UPDATE: Scott Morrow has been reinstated at Nickelsville, averting a potential crisis.*Original


Scott Morrow has been reinstated at Nickelsville, averting a potential crisis.

*Original story*

We may well be witnessing the final days of the Nickelsville encampment at 1010 S. Dearborn Street.

Amidst a situation described by a number of current and past residents as a “coup” and a “vicious takeover,” multiple sources tell Seattle Weekly that new leaders at the camp—facing allegations of threatening behavior and intimidation—are behind the ouster of long-time Nickelsville nonprofit director Scott Murrow, who received a vote of no confidence Jan. 29.

The development led Seattle’s Low Income Housing Institute (LIHI), which has historically provided money for necessities like honey buckets, trash removal, water, and other services at the camp, to threaten to pull their support if Morrow is not reinstated. Similarly, Lutheran Church of the Good Shepherd—the church responsible for the agreement that allows the camp to stay at its Dearborn Street location—has threatened to end its relationship with Nickelsville if Morrow isn’t brought back into the fold.

Morrow founded the 501c3 nonprofit that has operated the camp nearly a decade ago. In a letter issued shortly after being forced out, Morrow indicated the camp would need to find a new nonprofit to take over the operation if it hoped to survive. However, Lee and Lutheran Church of the Good Shepherd Pastor Steve Olsen have both said that their organizations will not work with any nonprofit besides Morrow’s.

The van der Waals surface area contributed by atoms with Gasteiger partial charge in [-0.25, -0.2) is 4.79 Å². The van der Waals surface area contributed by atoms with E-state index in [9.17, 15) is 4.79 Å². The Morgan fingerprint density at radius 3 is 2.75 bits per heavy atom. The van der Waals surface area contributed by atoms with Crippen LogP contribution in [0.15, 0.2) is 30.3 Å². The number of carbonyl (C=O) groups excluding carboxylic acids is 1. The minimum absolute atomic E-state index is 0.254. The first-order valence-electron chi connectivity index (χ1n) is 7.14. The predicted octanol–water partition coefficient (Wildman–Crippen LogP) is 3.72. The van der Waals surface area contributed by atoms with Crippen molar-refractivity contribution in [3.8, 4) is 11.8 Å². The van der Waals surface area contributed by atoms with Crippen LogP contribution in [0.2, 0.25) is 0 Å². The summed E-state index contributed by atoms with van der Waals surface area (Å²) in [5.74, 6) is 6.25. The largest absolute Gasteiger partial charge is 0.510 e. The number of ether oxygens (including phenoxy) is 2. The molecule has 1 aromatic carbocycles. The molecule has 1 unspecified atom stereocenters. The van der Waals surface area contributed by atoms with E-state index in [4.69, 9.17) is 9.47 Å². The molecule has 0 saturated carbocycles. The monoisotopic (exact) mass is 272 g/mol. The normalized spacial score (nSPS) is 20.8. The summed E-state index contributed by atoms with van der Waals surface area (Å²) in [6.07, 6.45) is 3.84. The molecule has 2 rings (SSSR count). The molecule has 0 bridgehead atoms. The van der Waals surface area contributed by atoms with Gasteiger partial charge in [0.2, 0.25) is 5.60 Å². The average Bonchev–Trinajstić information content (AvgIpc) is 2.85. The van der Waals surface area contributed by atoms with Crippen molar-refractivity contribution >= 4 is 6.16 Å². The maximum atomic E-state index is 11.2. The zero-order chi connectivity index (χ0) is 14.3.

At the regularly scheduled Thursday night meeting at Nickelsville on Feb. 5, residents and the camp’s new leadership team—including Nickelsville community member Lisa Hooper, who according to a press release has replaced Morrow on an interim basis—had the opportunity to reinstate Morrow through a popular vote. But according to LIHI director Sharon Lee and two Nickelsville residents that were present, that didn’t happen.

According to 51-year-old D’Mark Poole, who first arrived at Nickelsville in July 2013, such a vote never materialized because, “They wouldn’t allow us to really talk about it. … They weren’t really being transparent.” Poole tells Seattle Weekly that the encampment’s new leadership has been dismissive of the crisis facing Nickelsville.

Reached for comment this morning, Lee confirmed that LIHI will now pull its support of the Nickelsville camp at South Dearborn. As for the money, Lee says, “That’ll stop.” She expects to work with Morrow and his nonprofit to find a new location for campers. “Frankly, I think this needs to happen at this particular juncture,” Lee says, predicting that a new site will be managed far better.

In an email sent Saturday, Pastor Olsen wrote to Morrow that, “With great regret we must ask you to inform Nickelsville that if you are no longer able to continue as staff, we are no longer willing or able to continue as church host of the encampment at 1010 Dearborn Street.” This morning, in the aftermath of last night’s meeting, Olsen confirmed his church’s position. While he tells Seattle Weekly that he’s still “hopeful and prayerful” that an agreement can be reached and Morrow returns, in an email to the encampment’s leadership this afternoon Olsen wrote, “Your decision makes it impossible for us to continue as church host for Nickelsville.”